That might help create a prosperous national men’s team, but it doesn’t do much for the part of the rugby pyramid that I hold most dear.

I believed a legitimate pathway for female players had to be a priority.

I also think I wasn’t alone there.

The Hurricanes Poua haka, which Lee says will not be performed again, is divisive and insulting. It speaks of a level of privilege and grievance that is out of step with the majority of New Zealand society.

Worst of all, it has the potential to turn people off a competition and players in desperate need of our support.

I’ve lived long enough to see times, notably the Springbok tour of 1981, when rugby divided the nation. I’m saddened to see a group of players attempting to do that again.

 

 

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Jon 1 days ago
Why Sam Cane's path to retirement is perfect for him and the All Blacks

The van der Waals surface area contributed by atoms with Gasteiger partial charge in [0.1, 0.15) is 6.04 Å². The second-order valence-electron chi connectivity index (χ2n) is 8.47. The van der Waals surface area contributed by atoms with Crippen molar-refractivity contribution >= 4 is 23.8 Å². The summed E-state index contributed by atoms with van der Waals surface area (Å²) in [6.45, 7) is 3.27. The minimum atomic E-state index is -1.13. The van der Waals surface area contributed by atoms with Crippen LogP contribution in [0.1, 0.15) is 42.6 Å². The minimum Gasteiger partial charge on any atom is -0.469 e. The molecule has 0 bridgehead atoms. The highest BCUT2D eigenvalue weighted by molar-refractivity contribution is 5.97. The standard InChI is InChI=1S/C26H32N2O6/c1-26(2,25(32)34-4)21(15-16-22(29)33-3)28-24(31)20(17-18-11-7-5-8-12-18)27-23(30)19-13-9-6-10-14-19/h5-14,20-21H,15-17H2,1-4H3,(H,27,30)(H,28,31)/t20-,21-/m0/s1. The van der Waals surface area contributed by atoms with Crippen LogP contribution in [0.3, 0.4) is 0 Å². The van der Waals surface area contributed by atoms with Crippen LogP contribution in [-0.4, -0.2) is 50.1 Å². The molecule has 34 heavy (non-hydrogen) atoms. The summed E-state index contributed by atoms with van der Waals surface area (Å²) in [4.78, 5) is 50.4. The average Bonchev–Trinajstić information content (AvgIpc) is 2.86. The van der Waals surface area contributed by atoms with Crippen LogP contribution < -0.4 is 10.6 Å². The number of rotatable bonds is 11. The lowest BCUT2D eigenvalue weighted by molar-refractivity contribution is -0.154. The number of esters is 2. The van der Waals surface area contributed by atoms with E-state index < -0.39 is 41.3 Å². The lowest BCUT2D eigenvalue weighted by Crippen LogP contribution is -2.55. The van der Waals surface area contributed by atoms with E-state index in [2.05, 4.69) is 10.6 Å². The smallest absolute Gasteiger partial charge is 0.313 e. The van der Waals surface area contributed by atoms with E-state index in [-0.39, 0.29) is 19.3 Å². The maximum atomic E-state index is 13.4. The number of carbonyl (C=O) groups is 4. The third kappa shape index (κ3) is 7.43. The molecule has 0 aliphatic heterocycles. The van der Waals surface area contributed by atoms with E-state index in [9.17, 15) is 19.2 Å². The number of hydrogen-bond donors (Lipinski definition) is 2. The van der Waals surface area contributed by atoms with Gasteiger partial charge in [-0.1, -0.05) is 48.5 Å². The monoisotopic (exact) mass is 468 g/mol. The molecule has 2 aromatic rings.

> It would be best described as an elegant solution to what was potentially going to be a significant problem for new All Blacks coach Scott Robertson. It is a problem the mad population of New Zealand will have to cope with more and more as All Blacks are able to continue their careers in NZ post RWCs. It will not be a problem for coaches, who are always going to start a campaign with the captain for the next WC in mind. > Cane, despite his warrior spirit, his undoubted commitment to every team he played for and unforgettable heroics against Ireland in last year’s World Cup quarter-final, was never unanimously admired or respected within New Zealand while he was in the role. Neither was McCaw, he was considered far too passive a captain and then out of form until his last world cup where everyone opinions changed, just like they would have if Cane had won the WC. > It was never easy to see where Cane, or even if, he would fit into Robertson’s squad given the new coach will want to be building a new-look team with 2027 in mind. > Cane will win his selections on merit and come the end of the year, he’ll sign off, he hopes, with 100 caps and maybe even, at last, universal public appreciation for what was a special career. No, he won’t. Those returning from Japan have already earned the right to retain their jersey, it’s in their contract. Cane would have been playing against England if he was ready, and found it very hard to keep his place. Perform, and they keep it however. Very easy to see where Cane could have fit, very hard to see how he could have accomplished it choosing this year as his sabbatical instead of 2025, and that’s how it played out (though I assume we now know what when NZR said they were allowing him to move his sabbatical forward and return to NZ next year, they had actually agreed to simply select him for the All Blacks from overseas, without any chance he was going to play in NZ again). With a mammoth season of 15 All Black games they might as well get some value out of his years contract, though even with him being of equal character to Richie, I don’t think they should guarantee him his 100 caps. That’s not what the All Blacks should be about. He absolutely has to play winning football.